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Jane Eyre by Charlotte Brontë Short Summary

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The poem from Bessie to Jane Eyre reflects her progress towards independence. She searches for romantic love, feeling of being valued and belonging. The poem reflects Jane’s love without the need for sacrifices and causing harm to oneself. She struggles to find a balance between the pleasures of the earth and moral duty. She is obliged to make vital choices by creating her own ideas concerning principle, faith, and resultant consequences. For instance, despite her rejection of models of religion, she embraces morality, spiritualism and a strong belief in God. This is illustrated by her objection to lustful immorality and credits God for helping her evade an immoral life. The poem reveals her religious independence in dealing with immoderate passions and achievements such as her full knowledge and faith in God (Bronte 43).

Jane is vibrantly critical of her social hierarchy. She is a figure of an ambiguous class and a source of significant tension to characters such as Bessie. She speaks out against class discrimination that causes poverty. She struggles to overcome oppression and achieve equality by fighting against patriarchal domination especially against those believing women are inferior to men. Men try to threaten their desire for dignity and equality by trying to keep her in a submissive position. This is achievable by making her incapable to express her feelings and thoughts. However, she is able to overcome these challenges in her quest for self-knowledge and independence. She decides not only to depend on love but also to be financially independent. The servant Bessie provides guidance and comfort to her as a substitute mother through a poem that soothes her. She learns to be rational and controls her anger to enable her to fit into the expectations of a woman’s conduct in a patriarchal society. The poem reveals the resistance of Jane towards male dominance as she fights for her quest for identity and independence (Bronte 51)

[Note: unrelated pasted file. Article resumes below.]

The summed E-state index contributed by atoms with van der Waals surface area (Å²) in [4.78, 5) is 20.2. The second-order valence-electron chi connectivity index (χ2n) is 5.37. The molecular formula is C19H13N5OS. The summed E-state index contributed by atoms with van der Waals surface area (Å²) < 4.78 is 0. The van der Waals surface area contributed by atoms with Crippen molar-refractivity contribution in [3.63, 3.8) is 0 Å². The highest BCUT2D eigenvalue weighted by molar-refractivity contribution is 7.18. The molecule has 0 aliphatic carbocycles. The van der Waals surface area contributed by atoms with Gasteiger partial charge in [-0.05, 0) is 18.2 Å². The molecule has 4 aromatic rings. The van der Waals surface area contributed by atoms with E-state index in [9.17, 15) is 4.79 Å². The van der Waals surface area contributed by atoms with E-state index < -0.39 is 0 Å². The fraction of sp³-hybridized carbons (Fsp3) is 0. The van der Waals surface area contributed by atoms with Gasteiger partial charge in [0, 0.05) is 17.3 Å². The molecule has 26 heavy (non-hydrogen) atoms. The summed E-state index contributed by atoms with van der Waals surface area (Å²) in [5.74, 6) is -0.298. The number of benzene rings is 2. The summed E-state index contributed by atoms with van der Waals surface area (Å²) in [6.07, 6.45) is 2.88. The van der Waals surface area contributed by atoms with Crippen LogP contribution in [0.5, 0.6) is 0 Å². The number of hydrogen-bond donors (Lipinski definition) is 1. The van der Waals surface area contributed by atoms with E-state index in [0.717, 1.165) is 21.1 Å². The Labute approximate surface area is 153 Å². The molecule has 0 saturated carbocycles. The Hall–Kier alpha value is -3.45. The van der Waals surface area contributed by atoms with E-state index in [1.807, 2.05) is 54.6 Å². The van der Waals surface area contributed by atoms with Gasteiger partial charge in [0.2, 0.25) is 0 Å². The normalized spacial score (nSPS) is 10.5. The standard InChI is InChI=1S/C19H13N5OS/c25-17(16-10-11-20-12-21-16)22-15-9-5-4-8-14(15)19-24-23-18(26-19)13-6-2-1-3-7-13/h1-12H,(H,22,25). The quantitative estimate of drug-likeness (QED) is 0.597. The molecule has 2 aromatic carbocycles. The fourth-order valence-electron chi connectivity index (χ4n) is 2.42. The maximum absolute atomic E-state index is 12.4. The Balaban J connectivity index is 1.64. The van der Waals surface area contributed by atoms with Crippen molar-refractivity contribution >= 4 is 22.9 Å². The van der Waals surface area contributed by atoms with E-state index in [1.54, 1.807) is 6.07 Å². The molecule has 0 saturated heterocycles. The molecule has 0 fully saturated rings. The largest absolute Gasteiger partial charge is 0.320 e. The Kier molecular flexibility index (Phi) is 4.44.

Works Cited
Bronte, Charlotte. Jane Eyre. Irvine: Saddleback Educational Pub, 2010. Internet resource.

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